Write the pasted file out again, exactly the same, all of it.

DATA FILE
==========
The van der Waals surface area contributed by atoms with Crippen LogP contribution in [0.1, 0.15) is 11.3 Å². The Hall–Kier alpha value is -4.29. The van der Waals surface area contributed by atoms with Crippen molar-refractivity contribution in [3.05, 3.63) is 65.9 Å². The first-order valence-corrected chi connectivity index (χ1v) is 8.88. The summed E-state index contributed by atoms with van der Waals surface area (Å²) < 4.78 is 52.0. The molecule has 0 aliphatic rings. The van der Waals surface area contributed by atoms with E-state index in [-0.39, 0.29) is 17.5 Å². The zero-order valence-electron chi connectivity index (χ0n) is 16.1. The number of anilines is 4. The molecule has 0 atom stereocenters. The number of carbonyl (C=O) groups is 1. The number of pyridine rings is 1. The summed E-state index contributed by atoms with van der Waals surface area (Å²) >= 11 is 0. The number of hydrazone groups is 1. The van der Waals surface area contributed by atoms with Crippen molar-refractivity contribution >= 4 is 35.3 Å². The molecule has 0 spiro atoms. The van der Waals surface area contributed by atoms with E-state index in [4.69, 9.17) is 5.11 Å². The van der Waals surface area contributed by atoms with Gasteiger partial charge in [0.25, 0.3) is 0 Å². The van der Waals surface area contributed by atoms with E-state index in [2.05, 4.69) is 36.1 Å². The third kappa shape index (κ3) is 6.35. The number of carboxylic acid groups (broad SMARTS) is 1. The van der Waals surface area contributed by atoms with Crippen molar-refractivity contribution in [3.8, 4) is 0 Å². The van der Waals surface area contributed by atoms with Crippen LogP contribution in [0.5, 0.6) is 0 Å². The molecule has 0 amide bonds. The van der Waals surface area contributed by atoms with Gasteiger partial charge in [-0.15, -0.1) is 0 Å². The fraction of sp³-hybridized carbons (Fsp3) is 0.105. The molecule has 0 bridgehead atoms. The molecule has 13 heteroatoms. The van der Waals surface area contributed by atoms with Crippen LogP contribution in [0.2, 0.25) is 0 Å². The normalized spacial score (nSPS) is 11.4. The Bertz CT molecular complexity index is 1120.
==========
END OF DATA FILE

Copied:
The van der Waals surface area contributed by atoms with Crippen LogP contribution in [0.1, 0.15) is 11.3 Å². The Hall–Kier alpha value is -4.29. The van der Waals surface area contributed by atoms with Crippen molar-refractivity contribution in [3.05, 3.63) is 65.9 Å². The first-order valence-corrected chi connectivity index (χ1v) is 8.88. The summed E-state index contributed by atoms with van der Waals surface area (Å²) < 4.78 is 52.0. The molecule has 0 aliphatic rings. The van der Waals surface area contributed by atoms with E-state index in [-0.39, 0.29) is 17.5 Å². The zero-order valence-electron chi connectivity index (χ0n) is 16.1. The number of anilines is 4. The molecule has 0 atom stereocenters. The number of carbonyl (C=O) groups is 1. The number of pyridine rings is 1. The summed E-state index contributed by atoms with van der Waals surface area (Å²) >= 11 is 0. The number of hydrazone groups is 1. The van der Waals surface area contributed by atoms with Crippen molar-refractivity contribution >= 4 is 35.3 Å². The molecule has 0 spiro atoms. The van der Waals surface area contributed by atoms with E-state index in [4.69, 9.17) is 5.11 Å². The van der Waals surface area contributed by atoms with Gasteiger partial charge in [0.25, 0.3) is 0 Å². The van der Waals surface area contributed by atoms with E-state index in [2.05, 4.69) is 36.1 Å². The third kappa shape index (κ3) is 6.35. The number of carboxylic acid groups (broad SMARTS) is 1. The van der Waals surface area contributed by atoms with Crippen molar-refractivity contribution in [3.8, 4) is 0 Å². The van der Waals surface area contributed by atoms with Crippen LogP contribution in [0.5, 0.6) is 0 Å². The molecule has 0 amide bonds. The van der Waals surface area contributed by atoms with Gasteiger partial charge in [-0.15, -0.1) is 0 Å². The fraction of sp³-hybridized carbons (Fsp3) is 0.105. The molecule has 0 bridgehead atoms. The molecule has 13 heteroatoms. The van der Waals surface area contributed by atoms with Crippen LogP contribution in [0.2, 0.25) is 0 Å². The normalized spacial score (nSPS) is 11.4. The Bertz CT molecular complexity index is 1120.